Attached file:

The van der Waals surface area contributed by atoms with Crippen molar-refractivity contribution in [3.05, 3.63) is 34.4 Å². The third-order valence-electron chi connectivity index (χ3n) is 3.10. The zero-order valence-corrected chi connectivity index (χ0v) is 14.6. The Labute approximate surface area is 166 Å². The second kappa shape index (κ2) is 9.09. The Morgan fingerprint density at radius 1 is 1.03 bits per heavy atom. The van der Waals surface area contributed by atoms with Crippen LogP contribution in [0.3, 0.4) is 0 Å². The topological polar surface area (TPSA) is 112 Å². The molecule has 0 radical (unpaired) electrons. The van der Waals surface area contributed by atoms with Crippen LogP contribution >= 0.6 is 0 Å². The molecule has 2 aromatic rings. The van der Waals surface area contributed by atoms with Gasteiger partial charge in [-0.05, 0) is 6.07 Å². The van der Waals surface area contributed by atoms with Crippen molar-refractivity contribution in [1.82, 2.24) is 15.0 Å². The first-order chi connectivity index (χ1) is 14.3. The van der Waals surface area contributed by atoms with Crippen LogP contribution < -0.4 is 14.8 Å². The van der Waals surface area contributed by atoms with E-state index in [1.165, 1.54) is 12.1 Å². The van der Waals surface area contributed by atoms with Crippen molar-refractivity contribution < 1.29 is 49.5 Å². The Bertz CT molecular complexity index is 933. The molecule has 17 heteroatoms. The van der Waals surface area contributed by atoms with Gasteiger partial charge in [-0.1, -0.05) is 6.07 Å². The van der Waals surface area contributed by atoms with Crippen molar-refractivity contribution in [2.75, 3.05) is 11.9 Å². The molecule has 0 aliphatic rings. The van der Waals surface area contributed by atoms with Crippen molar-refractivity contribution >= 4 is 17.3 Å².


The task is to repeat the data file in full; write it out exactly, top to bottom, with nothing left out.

The van der Waals surface area contributed by atoms with Crippen molar-refractivity contribution in [3.05, 3.63) is 34.4 Å². The third-order valence-electron chi connectivity index (χ3n) is 3.10. The zero-order valence-corrected chi connectivity index (χ0v) is 14.6. The Labute approximate surface area is 166 Å². The second kappa shape index (κ2) is 9.09. The Morgan fingerprint density at radius 1 is 1.03 bits per heavy atom. The van der Waals surface area contributed by atoms with Crippen LogP contribution in [0.3, 0.4) is 0 Å². The topological polar surface area (TPSA) is 112 Å². The molecule has 0 radical (unpaired) electrons. The van der Waals surface area contributed by atoms with Crippen LogP contribution >= 0.6 is 0 Å². The molecule has 2 aromatic rings. The van der Waals surface area contributed by atoms with Gasteiger partial charge in [-0.05, 0) is 6.07 Å². The van der Waals surface area contributed by atoms with Crippen molar-refractivity contribution in [1.82, 2.24) is 15.0 Å². The first-order chi connectivity index (χ1) is 14.3. The van der Waals surface area contributed by atoms with Crippen LogP contribution < -0.4 is 14.8 Å². The van der Waals surface area contributed by atoms with E-state index in [1.165, 1.54) is 12.1 Å². The van der Waals surface area contributed by atoms with Crippen molar-refractivity contribution < 1.29 is 49.5 Å². The Bertz CT molecular complexity index is 933. The molecule has 17 heteroatoms. The van der Waals surface area contributed by atoms with Gasteiger partial charge in [-0.1, -0.05) is 6.07 Å². The van der Waals surface area contributed by atoms with Crippen molar-refractivity contribution in [2.75, 3.05) is 11.9 Å². The molecule has 0 aliphatic rings. The van der Waals surface area contributed by atoms with Crippen molar-refractivity contribution >= 4 is 17.3 Å².